We’re lucky here in New England to have many diners and small family restaurants owned and run by Greeks.

Originally, they served up purely all-American fare, but in recent decades, delicious Greek specialties have begun to appear on their menus. Greek cuisine relies heavily on garlic, lemon, tomatoes and herbs, so you’ll see these unbeatable ingredients crop up in both these recipes.


Souvlaki are now on the menus of most of the Greek-run family diners and small restaurants that dot the map of the region. This version is lemon- and oregano-marinated grilled lamb cubes served in or on large flat pita breads and garnished with a refreshing yogurt-cucumber sauce called tzatziki. They make a wonderful midweek family supper or can be the basis for a great company meal, especially in warm weather.

Servings: 4


1 cup plain yogurt

Half a cucumber, peeled, seeded and chopped

1 tablespoon chopped fresh mint

1 garlic clove, finely chopped

2 teaspoons fresh lemon juice

1/2 teaspoon salt


3 tablespoons lemon juice

3 tablespoons olive oil

1 teaspoon dried oregano, crushed between the fingers

2 garlic cloves, chopped

1 teaspoon salt

1/4 teaspoon freshly ground black pepper

11/4 pounds well-trimmed boneless leg of lamb, cut in 1-inch cubes

4 pita breads

1 large tomato, seeded and chopped

1 small (or half a large) sweet onion such as Vidalia, chopped

For the sauce, in a small bowl, stir together the yogurt, cucumber, mint, garlic, lemon juice and salt. If not using soon, refrigerate for up to 4 hours.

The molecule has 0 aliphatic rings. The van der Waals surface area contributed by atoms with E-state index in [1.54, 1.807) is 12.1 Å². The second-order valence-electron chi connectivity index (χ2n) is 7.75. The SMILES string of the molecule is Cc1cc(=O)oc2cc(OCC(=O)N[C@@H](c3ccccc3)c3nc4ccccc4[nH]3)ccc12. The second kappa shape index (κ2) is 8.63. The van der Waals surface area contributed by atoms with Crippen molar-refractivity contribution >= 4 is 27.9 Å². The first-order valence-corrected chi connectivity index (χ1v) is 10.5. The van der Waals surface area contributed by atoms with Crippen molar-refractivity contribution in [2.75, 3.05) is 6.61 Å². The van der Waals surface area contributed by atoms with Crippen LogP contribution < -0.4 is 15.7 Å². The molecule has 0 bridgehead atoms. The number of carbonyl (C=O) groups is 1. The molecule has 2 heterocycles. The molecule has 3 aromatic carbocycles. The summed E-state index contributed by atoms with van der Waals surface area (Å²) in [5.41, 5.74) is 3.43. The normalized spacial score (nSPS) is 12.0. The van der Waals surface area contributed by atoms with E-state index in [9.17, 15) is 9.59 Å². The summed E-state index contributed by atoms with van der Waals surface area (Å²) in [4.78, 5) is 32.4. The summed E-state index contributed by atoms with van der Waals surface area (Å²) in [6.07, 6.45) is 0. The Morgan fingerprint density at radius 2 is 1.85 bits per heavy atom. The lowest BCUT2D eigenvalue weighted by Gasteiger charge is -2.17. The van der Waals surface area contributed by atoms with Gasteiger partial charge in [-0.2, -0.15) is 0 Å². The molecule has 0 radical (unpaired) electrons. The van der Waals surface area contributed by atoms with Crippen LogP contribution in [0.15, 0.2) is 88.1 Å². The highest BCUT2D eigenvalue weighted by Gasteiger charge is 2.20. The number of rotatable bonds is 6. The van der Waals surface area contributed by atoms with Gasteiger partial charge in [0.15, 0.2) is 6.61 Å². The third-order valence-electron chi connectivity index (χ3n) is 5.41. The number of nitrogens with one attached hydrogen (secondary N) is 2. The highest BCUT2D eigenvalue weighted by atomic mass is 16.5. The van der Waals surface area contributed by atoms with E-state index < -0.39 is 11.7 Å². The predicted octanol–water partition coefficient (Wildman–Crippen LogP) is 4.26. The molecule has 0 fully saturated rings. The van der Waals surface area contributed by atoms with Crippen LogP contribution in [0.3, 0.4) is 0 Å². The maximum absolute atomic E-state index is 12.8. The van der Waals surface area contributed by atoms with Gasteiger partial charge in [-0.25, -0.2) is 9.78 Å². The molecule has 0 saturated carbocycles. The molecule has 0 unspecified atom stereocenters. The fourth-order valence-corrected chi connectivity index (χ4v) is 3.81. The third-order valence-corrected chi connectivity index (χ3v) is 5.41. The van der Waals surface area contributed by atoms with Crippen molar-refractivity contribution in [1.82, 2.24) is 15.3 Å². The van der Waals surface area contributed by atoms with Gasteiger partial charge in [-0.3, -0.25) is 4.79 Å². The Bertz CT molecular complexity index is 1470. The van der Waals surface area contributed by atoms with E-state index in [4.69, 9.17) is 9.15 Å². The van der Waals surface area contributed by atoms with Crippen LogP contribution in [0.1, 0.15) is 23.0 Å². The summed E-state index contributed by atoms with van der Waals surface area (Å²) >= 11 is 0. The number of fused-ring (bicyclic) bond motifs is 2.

For the souvlaki, in a medium-sized bowl, stir together lemon juice, oil, oregano, garlic, salt and pepper. Add the lamb, turn to coat completely, and set aside at cool room temperature for 1 hour or refrigerate for up to 12 hours.

Build a hot charcoal fire, preheat a gas grill or preheat the oven broiler. Thread lamb cubes onto metal skewers. Grill (or broil about 5 inches from the element) turning occasionally and brushing with any remaining marinade, until the meat is richly browned outside and pink within, about 5 minutes. Warm the pita breads on the side of the grill.

Serve lamb with the bread and pass sauce along with the tomato and onion for garnish.


Majestic halibut, some weighing upwards of 300 pounds, are fished out of the deep Atlantic, and although scarcity has driven the price up, halibut’s firm, meaty, pearly-white flesh is such delectable eating that it’s well worth splurging on. Roasting the halibut this way with tomato and chunks of whole lemon, Greek-style, makes for the kind of stylish, colorful, yet earthy presentation that is great for company dinners. Serve side dishes of orzo tossed with some feta cheese and oregano and a steamed seasonal vegetable such as asparagus. Buttery cookies or cake along with a bowl of fresh strawberries would complete the menu nicely.

Servings: 6

2 cups chopped seeded tomatoes

1 cup chopped red or white onion

3/4 cup chopped seeded lemon, including the rind

2 large garlic cloves, finely chopped

3 tablespoons chopped fresh oregano, plus sprigs for garnish

3 tablespoons fruity olive oil

3/4 teaspoon salt, plus additional for sprinkling on fish

1/2 teaspoon freshly ground black pepper, plus additional for sprinkling on fish

6 halibut steaks or fillets, 11/2 to 2 inches thick, about 3 pounds

1 cup dry white wine

In a large bowl, toss together the tomato, onion, lemon, garlic, oregano, oil, salt and pepper. (Can be made a few hours ahead. Cover and refrigerate.)

Preheat the oven to 400 degrees. Arrange fish in a large, lightly oiled roasting pan and season with salt and pepper. Spread tomato mixture over the steaks and pour the wine around the fish. Bake uncovered in the preheated oven until fish is no longer translucent when checked in its thickest part, and the vegetables are lightly caramelized, 15 to 25 minutes, depending on the size of the fish.

Transfer to a serving platter, pouring the pan juices and vegetables over the fish, and garnish with oregano sprigs before serving.

Brooke Dojny is author or co-author of more than a dozen cookbooks, most recently “Lobster!” (Storey, 2012). She lives on the Blue Hill peninsula, and can be contacted via Facebook at:



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